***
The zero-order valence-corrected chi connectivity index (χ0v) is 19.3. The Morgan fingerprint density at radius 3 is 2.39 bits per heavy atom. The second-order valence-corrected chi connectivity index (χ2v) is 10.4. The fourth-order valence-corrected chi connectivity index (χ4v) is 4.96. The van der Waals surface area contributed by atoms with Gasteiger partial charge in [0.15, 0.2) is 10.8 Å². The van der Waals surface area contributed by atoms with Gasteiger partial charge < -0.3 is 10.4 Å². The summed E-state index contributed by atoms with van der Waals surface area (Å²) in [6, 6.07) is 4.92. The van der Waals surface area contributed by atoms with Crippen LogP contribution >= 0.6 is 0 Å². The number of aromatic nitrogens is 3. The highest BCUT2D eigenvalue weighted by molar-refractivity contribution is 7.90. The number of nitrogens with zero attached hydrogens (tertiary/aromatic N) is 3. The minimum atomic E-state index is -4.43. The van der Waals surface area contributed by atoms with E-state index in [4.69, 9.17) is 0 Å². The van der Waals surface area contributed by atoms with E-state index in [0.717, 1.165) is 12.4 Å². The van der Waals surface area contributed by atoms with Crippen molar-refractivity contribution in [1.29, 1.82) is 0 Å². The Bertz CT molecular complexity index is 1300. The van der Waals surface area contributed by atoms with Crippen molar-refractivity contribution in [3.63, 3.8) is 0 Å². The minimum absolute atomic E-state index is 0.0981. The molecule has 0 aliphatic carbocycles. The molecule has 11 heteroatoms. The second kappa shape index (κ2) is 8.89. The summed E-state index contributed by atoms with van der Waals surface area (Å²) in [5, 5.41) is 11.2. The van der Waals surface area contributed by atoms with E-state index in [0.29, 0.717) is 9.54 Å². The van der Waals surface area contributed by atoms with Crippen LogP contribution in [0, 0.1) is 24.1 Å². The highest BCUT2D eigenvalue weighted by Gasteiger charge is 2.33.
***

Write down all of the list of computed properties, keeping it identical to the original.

The zero-order valence-corrected chi connectivity index (χ0v) is 19.3. The Morgan fingerprint density at radius 3 is 2.39 bits per heavy atom. The second-order valence-corrected chi connectivity index (χ2v) is 10.4. The fourth-order valence-corrected chi connectivity index (χ4v) is 4.96. The van der Waals surface area contributed by atoms with Gasteiger partial charge in [0.15, 0.2) is 10.8 Å². The van der Waals surface area contributed by atoms with Gasteiger partial charge < -0.3 is 10.4 Å². The summed E-state index contributed by atoms with van der Waals surface area (Å²) in [6, 6.07) is 4.92. The van der Waals surface area contributed by atoms with Crippen LogP contribution >= 0.6 is 0 Å². The number of aromatic nitrogens is 3. The highest BCUT2D eigenvalue weighted by molar-refractivity contribution is 7.90. The number of nitrogens with zero attached hydrogens (tertiary/aromatic N) is 3. The minimum atomic E-state index is -4.43. The van der Waals surface area contributed by atoms with E-state index in [4.69, 9.17) is 0 Å². The van der Waals surface area contributed by atoms with E-state index in [0.717, 1.165) is 12.4 Å². The van der Waals surface area contributed by atoms with Crippen molar-refractivity contribution in [1.29, 1.82) is 0 Å². The Bertz CT molecular complexity index is 1300. The van der Waals surface area contributed by atoms with Crippen molar-refractivity contribution in [3.63, 3.8) is 0 Å². The minimum absolute atomic E-state index is 0.0981. The molecule has 0 aliphatic carbocycles. The molecule has 11 heteroatoms. The second kappa shape index (κ2) is 8.89. The summed E-state index contributed by atoms with van der Waals surface area (Å²) in [5, 5.41) is 11.2. The van der Waals surface area contributed by atoms with E-state index in [0.29, 0.717) is 9.54 Å². The van der Waals surface area contributed by atoms with Crippen LogP contribution in [0, 0.1) is 24.1 Å². The highest BCUT2D eigenvalue weighted by Gasteiger charge is 2.33.